Many years ago I was working for the Forest Service in the upper St. Joe River drainage in Northern Idaho. All around the valley were reminders of the largest forest fire ever to hit the United States. The black skeletons of monster white pines and cedars still stood sentinel 100 feet above thick even-aged stands of green forest. Back then, I was fortunate to read The Big Blowup by a local author, Betty Goodwin Spencer. Ms. Spencer had the opportunity to interview some of the last remaining eyewitnesses to the 1910 fire and capture their stories. That book is unfortunately no longer in print, but can be found used if you are diligent.
A new book by Timothy Egan, The Big Burn gave me the chance to revisit the history of the 1910 fire. If you have been fortunate enough to live around northwest Montana or northern Idaho for any length of time, you know the basic story. August 20, 1910, hurricane-force winds coalescing a thousand small fires into a mammoth firestorm the likes of which no one had ever seen. Three million acres of timber burned in 48 hours. Nearly a hundred dead and millions of dollars of property lost. We know the stories of Ranger Ed Pulaski who lead his crew through the firestorm to safety in the War Eagle mine and kept them there as the inferno burned over them. Young Ranger Joe Halm and his crew taking refuge in a small creek as fire raged about them, all given up for dead for several days. Survivors walking out through a smoking lunar landscape with their shoes and clothes burned off. Wallace, Idaho burned to the ground in hours.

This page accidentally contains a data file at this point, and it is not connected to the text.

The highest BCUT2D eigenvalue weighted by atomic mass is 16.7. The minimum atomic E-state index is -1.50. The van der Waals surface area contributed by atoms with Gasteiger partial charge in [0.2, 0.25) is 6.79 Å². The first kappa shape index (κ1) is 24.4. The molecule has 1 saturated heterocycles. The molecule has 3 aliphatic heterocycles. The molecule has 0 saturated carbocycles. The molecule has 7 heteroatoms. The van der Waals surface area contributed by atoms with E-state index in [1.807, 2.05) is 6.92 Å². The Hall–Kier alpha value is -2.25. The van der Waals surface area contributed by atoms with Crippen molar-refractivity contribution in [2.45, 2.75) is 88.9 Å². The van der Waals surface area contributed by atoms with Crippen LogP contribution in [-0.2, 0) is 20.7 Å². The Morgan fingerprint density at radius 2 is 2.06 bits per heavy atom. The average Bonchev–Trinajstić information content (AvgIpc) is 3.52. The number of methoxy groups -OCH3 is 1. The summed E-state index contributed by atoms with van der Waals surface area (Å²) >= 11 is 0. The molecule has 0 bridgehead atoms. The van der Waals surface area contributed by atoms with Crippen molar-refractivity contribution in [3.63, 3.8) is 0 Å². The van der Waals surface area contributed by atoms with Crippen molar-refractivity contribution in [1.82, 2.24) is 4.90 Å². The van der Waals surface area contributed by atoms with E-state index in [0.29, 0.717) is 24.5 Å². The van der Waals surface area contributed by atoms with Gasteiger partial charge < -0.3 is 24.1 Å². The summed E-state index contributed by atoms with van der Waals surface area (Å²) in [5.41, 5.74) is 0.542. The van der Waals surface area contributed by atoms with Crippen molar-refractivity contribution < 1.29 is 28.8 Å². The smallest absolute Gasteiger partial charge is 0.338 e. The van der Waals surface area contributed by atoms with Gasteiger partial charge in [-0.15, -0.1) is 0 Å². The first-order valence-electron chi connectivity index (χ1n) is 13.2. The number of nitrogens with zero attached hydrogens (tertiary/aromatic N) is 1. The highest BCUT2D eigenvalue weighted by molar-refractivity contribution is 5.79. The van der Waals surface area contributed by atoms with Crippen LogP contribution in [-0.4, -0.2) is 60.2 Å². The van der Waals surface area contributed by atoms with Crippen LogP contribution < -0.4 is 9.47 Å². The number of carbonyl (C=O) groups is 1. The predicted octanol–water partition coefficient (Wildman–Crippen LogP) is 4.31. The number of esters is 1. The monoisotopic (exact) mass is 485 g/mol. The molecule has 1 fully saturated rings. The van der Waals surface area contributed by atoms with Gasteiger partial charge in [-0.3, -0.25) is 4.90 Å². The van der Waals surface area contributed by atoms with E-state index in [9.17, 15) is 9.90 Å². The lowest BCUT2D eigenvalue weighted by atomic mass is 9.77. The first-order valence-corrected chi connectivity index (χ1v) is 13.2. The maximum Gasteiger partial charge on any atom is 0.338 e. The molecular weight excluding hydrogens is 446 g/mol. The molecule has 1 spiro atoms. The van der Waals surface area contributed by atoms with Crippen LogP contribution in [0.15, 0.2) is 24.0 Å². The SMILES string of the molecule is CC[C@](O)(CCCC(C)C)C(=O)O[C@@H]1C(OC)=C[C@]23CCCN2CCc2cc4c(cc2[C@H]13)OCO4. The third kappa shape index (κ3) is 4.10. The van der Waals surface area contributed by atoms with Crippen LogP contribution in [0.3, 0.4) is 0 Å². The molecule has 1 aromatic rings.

Egan goes well beyond the history of those few days of terror. He delves into the history of the U.S. Forest Service and how it was created against the odds by Teddy Roosevelt, Gifford Pinchot and John Muir. He gives an excellent history of how our National Forests came into being during the heyday of the robber barons of timber and mining using political maneuvers that were untested up to that time. Making extensive use of historical archives, Egan is able to paint a compelling picture of one of the greatest environmental catastrophes ever recorded and how it was later used to bolster the fortunes of the fledgling Forest Service. The 1910 fire was also directly responsible for the zero tolerance approach to fire that has led to so many problems in our forests today.
If you don’t know much about the 1910 fire and would like to learn, or if, like me, you are just a history junkie, The Big Burn is a book that I can recomend without reservation. The prose is highly crafted, the stories are irresistible and the research is impeccable. Pick up a copy today and let me know what you think.